Tuesday, October 6, 2015
► In today’s NY Times — TPP deal is reached, but faces scrutiny in Congress — The United States, Japan and 10 other Pacific Rim nations on Monday reached final agreement on the largest regional trade accord in history, teeing up what could be the toughest fight President Obama will face in his final year in office: securing approval from Congress.
From AFL-CIO Now — TPP deal is rushed through; working families respond — AFL-CIO President Richard Trumka: “The (Obama) Administration had a hard time reaching this deal for good reasons: it appears that many problematic concessions were made in order to finalize the deal.”
► From The Hill — Obama’s trade deal faces stiff headwinds — The White House’s announcement Monday of an international trade deal covering 40 percent of the world’s economy sets the stage for a bruising, months-long congressional battle that is already spilling into the 2016 presidential race.
► From The Hill — Trade deal looms large for 2016 — The 2016 presidential field is all over the map when it comes to the TPP. Hillary Clinton did not offer an immediate response to the finalized accord Monday. Bernie Sanders issued a fresh statement calling the “disastrous” deal a win for Wall Street and big corporations. On the Republican side, reactions have been mixed.
► From Huffington Post — Making sense of the TPP: Don’t confuse trade with trade deals (by Jared Bernstein) — The fact that it has been negotiated in secret has led to a general sense of distrust around the process. Add to that the fact that while we all benefit from global trade, many have lost good jobs to globalization, and many live in communities that have been crippled by the loss of industry. They and their political representatives are naturally skeptical of trade deals… it will be essential to review the TPP when it becomes public and, while the agreement itself cannot be changed, Congress can insist on side deals. A key area here is currency manipulation, a tactic that has cost us many manufacturing jobs in the past.
► From Reuters — White House says ‘more work to be done’ on European trade deal — A White House spokesman Josh Earnest said conversations with European countries around the Transatlantic Trade and Investment Partnership (TTIP) are not as advanced as those that led to the agreement with Pacific nations.
► From PubliCola — Council backs O’Brien ordinance allowing rideshare drivers to unionize — The proposed legislation unanimously passed the council’s Finance and Culture committee last Friday. Despite the unanimous vote, its sponsor, council member Mike O’Brien, says that he doesn’t anticipate the ordinance to go to full council anytime soon due to the likely legal challenge from rideshare companies.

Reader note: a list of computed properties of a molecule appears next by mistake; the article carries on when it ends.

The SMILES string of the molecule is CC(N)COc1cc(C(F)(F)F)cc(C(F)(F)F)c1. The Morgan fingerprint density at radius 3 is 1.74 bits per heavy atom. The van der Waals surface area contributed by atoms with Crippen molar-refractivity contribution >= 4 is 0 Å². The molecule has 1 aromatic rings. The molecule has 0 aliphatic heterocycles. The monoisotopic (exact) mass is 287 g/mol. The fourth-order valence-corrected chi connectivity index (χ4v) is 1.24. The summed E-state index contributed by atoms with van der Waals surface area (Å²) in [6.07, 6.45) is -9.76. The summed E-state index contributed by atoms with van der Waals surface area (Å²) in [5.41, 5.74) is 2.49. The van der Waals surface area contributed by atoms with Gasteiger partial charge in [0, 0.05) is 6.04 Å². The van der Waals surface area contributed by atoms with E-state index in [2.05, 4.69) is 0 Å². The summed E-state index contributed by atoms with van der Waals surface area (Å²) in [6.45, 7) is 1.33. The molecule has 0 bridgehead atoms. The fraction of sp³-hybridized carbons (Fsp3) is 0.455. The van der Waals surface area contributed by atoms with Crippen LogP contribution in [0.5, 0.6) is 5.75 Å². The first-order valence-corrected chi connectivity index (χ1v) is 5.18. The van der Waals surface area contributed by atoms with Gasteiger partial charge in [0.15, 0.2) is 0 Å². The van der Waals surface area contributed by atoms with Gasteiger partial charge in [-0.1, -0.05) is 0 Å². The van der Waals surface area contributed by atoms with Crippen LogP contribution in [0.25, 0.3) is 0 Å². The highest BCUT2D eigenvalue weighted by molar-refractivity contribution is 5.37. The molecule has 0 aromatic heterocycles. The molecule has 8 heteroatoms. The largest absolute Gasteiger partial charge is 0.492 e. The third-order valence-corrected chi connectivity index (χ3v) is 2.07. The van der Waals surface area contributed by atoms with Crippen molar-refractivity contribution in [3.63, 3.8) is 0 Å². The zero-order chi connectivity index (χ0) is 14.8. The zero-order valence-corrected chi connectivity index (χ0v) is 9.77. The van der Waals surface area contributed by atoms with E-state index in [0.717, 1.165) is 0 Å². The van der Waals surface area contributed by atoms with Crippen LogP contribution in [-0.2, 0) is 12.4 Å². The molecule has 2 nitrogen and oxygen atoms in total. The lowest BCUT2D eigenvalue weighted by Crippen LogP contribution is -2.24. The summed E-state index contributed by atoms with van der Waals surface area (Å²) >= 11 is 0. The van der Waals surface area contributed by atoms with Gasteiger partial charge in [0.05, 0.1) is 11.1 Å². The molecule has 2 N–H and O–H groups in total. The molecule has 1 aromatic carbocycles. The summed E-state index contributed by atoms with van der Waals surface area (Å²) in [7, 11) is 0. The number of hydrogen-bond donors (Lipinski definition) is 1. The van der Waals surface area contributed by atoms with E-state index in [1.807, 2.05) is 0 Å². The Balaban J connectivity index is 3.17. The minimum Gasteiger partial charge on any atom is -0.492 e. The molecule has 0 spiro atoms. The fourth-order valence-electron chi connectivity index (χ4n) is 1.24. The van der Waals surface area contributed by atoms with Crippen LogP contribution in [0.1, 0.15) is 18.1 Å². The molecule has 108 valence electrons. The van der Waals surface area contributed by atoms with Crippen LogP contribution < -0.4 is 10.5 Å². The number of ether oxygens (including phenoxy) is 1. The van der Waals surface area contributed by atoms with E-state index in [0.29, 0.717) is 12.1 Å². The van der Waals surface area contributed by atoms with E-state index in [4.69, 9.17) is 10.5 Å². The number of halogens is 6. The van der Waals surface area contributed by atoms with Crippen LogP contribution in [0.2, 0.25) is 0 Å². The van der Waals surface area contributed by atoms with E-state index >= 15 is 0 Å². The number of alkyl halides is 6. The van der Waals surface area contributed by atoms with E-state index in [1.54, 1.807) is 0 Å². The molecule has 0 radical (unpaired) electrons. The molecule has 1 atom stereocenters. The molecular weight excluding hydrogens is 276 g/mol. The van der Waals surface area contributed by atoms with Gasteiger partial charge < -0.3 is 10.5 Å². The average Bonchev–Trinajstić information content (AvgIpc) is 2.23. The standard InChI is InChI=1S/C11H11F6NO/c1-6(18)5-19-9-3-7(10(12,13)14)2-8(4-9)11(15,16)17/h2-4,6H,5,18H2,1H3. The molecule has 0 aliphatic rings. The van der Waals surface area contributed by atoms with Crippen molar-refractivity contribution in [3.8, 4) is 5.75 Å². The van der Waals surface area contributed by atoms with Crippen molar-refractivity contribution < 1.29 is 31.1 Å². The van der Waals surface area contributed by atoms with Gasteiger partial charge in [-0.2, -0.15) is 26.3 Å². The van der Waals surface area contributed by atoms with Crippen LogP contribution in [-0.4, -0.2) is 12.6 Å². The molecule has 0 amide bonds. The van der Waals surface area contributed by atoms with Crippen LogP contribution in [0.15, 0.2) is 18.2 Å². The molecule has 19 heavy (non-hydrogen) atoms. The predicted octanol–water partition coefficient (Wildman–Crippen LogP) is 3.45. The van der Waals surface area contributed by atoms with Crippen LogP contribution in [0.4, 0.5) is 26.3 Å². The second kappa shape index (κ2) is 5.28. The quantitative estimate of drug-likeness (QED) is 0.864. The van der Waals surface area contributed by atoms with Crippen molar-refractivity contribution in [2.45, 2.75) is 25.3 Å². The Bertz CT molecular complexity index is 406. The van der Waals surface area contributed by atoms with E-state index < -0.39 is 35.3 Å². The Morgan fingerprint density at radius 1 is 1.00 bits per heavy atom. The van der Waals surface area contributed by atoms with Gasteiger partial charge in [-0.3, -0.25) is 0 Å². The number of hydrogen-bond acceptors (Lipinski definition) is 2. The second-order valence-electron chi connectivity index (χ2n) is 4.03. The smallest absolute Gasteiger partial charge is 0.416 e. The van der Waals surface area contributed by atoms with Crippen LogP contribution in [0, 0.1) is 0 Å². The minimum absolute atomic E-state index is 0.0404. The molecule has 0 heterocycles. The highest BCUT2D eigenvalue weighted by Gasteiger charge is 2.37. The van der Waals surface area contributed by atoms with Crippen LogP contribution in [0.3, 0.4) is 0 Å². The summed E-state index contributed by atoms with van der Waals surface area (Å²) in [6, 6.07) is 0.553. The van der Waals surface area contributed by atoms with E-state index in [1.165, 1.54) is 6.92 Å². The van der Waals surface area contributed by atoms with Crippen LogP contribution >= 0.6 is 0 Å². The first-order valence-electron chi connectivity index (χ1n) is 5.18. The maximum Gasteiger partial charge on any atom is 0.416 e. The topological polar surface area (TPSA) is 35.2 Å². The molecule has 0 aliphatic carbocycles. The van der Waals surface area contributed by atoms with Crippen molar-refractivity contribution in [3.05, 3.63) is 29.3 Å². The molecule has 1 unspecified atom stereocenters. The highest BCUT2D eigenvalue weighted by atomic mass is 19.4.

ALSO at The Stand — Support for-hire drivers’ rights in Seattle
► In today’s Bellingham Herald — Haggen to sell 36 stores in California, Nevada — The Bellingham-based grocer, which filed for Chapter 11 bankruptcy reorganization, is selling 28 stores to Smart & Final LLC and eight stores to Gelson’s Markets.
► In today’s Oregonian — Haggen hopes to sell its stores to the highest bidder — The Haggen grocery chain is seeking court approval to auction off 127 of its 164 stores. It hopes to sell the stores by the end of the year.
► In today’s Spokesman-Review — Haggen to close Liberty Lake store as part of bankruptcy — The Haggen grocery chain will close its Liberty Lake store just months after entering the Eastern Washington market.
► In the (Longview) Daily News — Kelso School Board approves new teacher contract
► In the USA Today — Alaska Airlines CEO admits his own airline lost his bag — Alaska Airlines CEO Brad Tilden said his own airline misplaced his luggage as he traveled last week to an industry summit in Washington, D.C.
► In today’s (Longview) Daily News — Takko is Democrats’ top pick for Senate seat — Democratic PCOs nominated three people to replace former state Sen. Brian Hatfield, who announced Sept. 1 that he resigned to take a job in Gov. Jay Inslee’s office. The officers’ first choice was hardly a surprise: Rep. Dean Takko (D-Longview).
► In today’s News Tribune — State AG wins case against Pierce County firm that provided bogus training to care workers — A Pierce County judge has ordered the owners of Adult Family Home Service Center, a business that provided bogus training programs to adult family care workers, to pay $27,000 in restitution.
► In today’s Tri-City Herald — Newhouse seeks to slow port slowdowns with new bill — Rep. Dan Newhouse (R-Sunnyside) is getting behind a second bill to help agriculture deal with port slowdowns. He will be primary sponsor for a bill that would put in place “triggers” to require a board of inquiry be created to report to the president in a port slowdown, strike or lockout. The bill would also broaden the definition of “strike” throughout labor law to give the president authority to intervene in a variety of work stoppages, threatened stoppages or slowdowns.
The Stand posts links to Washington state and national news of interest every weekday morning by 10 a.m.